Sunday, June 11, 2017

Church Record Sunday: Trials of Soul and Flesh in 1860's Revealed by Pastors

Richmond Times Dispatch
27 October 1937

Trials of the Soul and Flesh in 1860's Revealed by Pastors

Walking 10 miles to preach a sermon, falling into a creek, watching the flames of war ravage, a church -- all this seemed to be just part of the day's routine for hardy ministers of the Gospel in the 1860's.

Those, at least, are some of the experiences mentioned by preachers in a packet of unpublished letters recently deposited in Spence Library, Union Theological Seminary. The correspondence, most of which dealt with the Sustenation Fund for Impoverished Ministers, was written to the Rev. J. D. Mitchell of Lynchburg during 1866.

The Rev. Matthew W. Jackson of Rough Creek described some of his troubles: "I sometimes walk 10 miles to preach and then home again on the same day; and on the third sabbath in January I fell into a creek about two feet deep and walked several miles home with my clothes wet and freezing..."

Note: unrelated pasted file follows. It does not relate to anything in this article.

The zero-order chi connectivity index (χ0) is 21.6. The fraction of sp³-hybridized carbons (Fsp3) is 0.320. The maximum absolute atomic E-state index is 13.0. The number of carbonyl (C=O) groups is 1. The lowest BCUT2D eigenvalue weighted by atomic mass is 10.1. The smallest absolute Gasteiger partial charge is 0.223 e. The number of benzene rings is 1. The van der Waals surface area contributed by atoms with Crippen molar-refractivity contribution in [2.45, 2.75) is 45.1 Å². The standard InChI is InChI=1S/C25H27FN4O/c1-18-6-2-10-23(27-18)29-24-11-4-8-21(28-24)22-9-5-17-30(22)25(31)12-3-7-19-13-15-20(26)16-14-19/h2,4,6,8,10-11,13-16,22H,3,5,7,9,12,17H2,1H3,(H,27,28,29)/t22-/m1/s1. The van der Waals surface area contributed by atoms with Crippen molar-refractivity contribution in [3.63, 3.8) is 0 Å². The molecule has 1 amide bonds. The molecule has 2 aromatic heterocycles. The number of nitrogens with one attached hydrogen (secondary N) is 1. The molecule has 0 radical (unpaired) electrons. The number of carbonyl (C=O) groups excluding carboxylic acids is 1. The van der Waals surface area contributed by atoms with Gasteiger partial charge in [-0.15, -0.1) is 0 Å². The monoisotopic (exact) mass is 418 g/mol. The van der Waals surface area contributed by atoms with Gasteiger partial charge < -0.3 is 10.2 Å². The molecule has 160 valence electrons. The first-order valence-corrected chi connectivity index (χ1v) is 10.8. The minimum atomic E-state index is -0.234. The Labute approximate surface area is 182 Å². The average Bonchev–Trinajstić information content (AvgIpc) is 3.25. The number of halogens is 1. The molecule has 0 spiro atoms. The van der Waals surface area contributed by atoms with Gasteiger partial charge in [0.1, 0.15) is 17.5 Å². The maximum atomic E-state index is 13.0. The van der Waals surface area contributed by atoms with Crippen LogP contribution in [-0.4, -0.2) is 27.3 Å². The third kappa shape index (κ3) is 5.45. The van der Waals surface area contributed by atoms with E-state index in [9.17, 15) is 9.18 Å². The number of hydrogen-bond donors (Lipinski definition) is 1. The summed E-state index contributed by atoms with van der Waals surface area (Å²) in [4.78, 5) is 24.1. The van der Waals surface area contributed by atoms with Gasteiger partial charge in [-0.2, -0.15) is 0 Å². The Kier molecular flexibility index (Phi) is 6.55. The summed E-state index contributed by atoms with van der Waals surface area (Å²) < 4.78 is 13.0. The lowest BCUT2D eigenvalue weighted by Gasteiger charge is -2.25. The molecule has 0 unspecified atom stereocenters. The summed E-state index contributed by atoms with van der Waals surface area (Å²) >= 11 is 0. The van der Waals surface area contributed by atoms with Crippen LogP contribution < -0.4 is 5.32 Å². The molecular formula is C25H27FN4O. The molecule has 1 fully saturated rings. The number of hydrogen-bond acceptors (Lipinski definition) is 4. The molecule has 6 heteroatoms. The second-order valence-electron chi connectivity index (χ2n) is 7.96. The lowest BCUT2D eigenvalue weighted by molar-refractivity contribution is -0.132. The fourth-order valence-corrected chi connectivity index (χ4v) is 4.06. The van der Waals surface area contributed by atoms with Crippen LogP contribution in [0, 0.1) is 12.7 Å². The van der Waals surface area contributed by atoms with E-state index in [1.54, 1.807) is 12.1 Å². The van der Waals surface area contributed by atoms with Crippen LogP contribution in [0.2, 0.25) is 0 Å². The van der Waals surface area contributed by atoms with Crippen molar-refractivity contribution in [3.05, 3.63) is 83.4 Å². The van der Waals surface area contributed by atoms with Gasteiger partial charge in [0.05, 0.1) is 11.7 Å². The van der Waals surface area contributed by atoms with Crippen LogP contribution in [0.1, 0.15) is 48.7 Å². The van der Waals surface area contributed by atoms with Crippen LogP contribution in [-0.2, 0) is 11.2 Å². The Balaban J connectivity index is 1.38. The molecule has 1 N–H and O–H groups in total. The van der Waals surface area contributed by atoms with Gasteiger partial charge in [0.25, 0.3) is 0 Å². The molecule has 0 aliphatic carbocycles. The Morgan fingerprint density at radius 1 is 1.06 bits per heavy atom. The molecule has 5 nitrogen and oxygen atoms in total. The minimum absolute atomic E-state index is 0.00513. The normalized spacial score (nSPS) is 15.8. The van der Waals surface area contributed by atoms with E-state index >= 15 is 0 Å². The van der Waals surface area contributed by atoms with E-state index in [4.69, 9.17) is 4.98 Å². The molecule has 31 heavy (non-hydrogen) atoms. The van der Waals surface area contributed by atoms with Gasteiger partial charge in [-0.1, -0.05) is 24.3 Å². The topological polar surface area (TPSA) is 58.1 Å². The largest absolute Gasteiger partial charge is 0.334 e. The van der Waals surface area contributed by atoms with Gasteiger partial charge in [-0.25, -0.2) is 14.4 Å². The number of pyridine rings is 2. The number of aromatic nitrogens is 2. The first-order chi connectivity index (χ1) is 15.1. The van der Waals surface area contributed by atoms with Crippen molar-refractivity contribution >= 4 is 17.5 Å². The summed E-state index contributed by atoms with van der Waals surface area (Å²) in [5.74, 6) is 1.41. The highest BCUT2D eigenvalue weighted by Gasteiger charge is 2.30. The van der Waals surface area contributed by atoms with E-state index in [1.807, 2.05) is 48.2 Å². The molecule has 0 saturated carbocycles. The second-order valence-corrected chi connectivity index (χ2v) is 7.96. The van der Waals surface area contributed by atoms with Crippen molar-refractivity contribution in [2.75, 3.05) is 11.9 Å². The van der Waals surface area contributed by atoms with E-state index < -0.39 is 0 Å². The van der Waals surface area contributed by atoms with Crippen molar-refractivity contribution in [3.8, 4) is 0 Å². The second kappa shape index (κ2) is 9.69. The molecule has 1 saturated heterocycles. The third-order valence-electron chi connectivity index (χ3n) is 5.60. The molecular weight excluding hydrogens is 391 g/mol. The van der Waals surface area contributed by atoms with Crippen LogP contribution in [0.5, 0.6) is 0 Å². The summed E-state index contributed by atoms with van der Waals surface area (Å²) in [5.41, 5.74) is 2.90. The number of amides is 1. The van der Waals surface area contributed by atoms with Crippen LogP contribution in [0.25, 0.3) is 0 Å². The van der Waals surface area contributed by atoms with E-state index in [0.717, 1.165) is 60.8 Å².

Couldn't Raise a Dollar

"As religion seems almost extinct in Eastern Virginia, we must awake in earnest," was his solemn warning.

From Prince William County the Rev. A. M. Hershy of Nokesville wrote:  "The church building, which was nearly new, was burned to the ground, it is said, by Unioin soldier,s near the end of the war ... The congregation was scattered..."

Light on the financial difficulties is given by the Rev. R. L. Dabney, noted theologian; the Rev. Moses D. Hoge, founder of Union Seminary, and Dr. James Woodrow, uncle of President Woodrow Wilson.

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